Innovation must connect with improving people’s lives

“Systematic innovation is the purposeful and organised search for changes… and the systematic analysis of the opportunities such changes might offer for economic or social innovation”.  Peter Drucker

When people have a clear vision the future and are passionate about making it a reality, you can’t stop the flood of innovations:  great ideas, concrete solutions, practical down-to-earth immediate actions to get great results.  You also get huge co-operation, rapid agreement, solid effort, readiness to change and astonishing progress.
Convince people why the problem is so important and innovation will always follow

The only reason people innovate is for a better life – so…

- Show people why it really matters
- Convince people of your urgency
- Promise to take all ideas seriously
- Reward those prepared to risk failure
- Commit yourself to make great ideas a reality
- Celebrate successful team innovations

How often have you heard comments like these?

“If only they would do x…. they would save y overnight.”
“I don’t understand– if they had only done z it would have saved us two weeks work.”

If you’re not hearing these kinds of statements, watch out.  It probably means you are in a perfect organisation, possibly set for a big fall having relaxed after getting everything just about perfect…. Or….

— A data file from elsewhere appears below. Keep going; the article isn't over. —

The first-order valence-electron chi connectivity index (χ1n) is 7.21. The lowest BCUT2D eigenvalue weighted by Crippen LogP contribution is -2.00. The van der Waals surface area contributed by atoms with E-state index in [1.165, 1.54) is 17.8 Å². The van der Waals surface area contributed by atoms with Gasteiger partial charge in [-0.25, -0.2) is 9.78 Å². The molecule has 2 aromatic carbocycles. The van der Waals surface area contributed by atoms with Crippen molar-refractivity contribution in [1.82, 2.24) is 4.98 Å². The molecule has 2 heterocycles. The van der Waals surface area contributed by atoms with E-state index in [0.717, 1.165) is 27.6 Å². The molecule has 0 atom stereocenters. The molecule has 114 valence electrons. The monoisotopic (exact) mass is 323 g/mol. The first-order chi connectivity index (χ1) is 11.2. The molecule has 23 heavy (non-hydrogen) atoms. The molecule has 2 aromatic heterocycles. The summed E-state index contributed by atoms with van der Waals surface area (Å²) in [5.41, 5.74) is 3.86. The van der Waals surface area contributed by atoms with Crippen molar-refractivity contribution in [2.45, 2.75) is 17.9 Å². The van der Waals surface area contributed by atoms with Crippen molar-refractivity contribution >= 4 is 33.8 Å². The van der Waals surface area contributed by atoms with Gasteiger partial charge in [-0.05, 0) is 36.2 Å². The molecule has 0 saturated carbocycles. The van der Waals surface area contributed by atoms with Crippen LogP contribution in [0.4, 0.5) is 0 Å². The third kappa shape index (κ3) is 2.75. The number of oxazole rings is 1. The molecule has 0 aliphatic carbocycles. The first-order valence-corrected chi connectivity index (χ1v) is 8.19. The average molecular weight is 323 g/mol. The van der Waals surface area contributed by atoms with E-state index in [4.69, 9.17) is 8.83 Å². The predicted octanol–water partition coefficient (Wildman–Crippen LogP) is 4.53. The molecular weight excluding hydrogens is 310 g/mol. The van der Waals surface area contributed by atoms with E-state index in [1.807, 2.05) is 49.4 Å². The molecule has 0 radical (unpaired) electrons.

a)  You are too senior and too remote
b)  People keep quiet the moment you walk in the room
c)  You work with people who are half-dead, non-questioning robots who should have left the organisation years ago

All children innovate

"If you want to be more creative, stay in part a child, with the creativity and invention that characterizes children before they are deformed by adult society." - Jean Piaget 1896-1980

Find me a young child that does not innovate – all the time.  Experimenting, exploring, pushing, pulling, trying, succeeding and often failing, with an intense curiosity about everything and everyone.

Imagination, the world of fantasy, is where innovation happens.  We see possibilities, unlimited by the rigid confines of today’s reality.

“When I examine myself and my methods of thought, I come to the conclusion that the gift of fantasy meant more to me than my talent for absorbing positive knowledge.” - Albert Einstein 1879-1955

And then most children start to learn to conform, not to be different, to be the same, to be part of the crowd.  They copy the same accents, dress in similar clothes to their friends and so on.  And slowly but surely the natural innovation in all of us can start to die.

Lesson: make sure people feel as comfortable as a young child when they are taking steps to be creative to help you.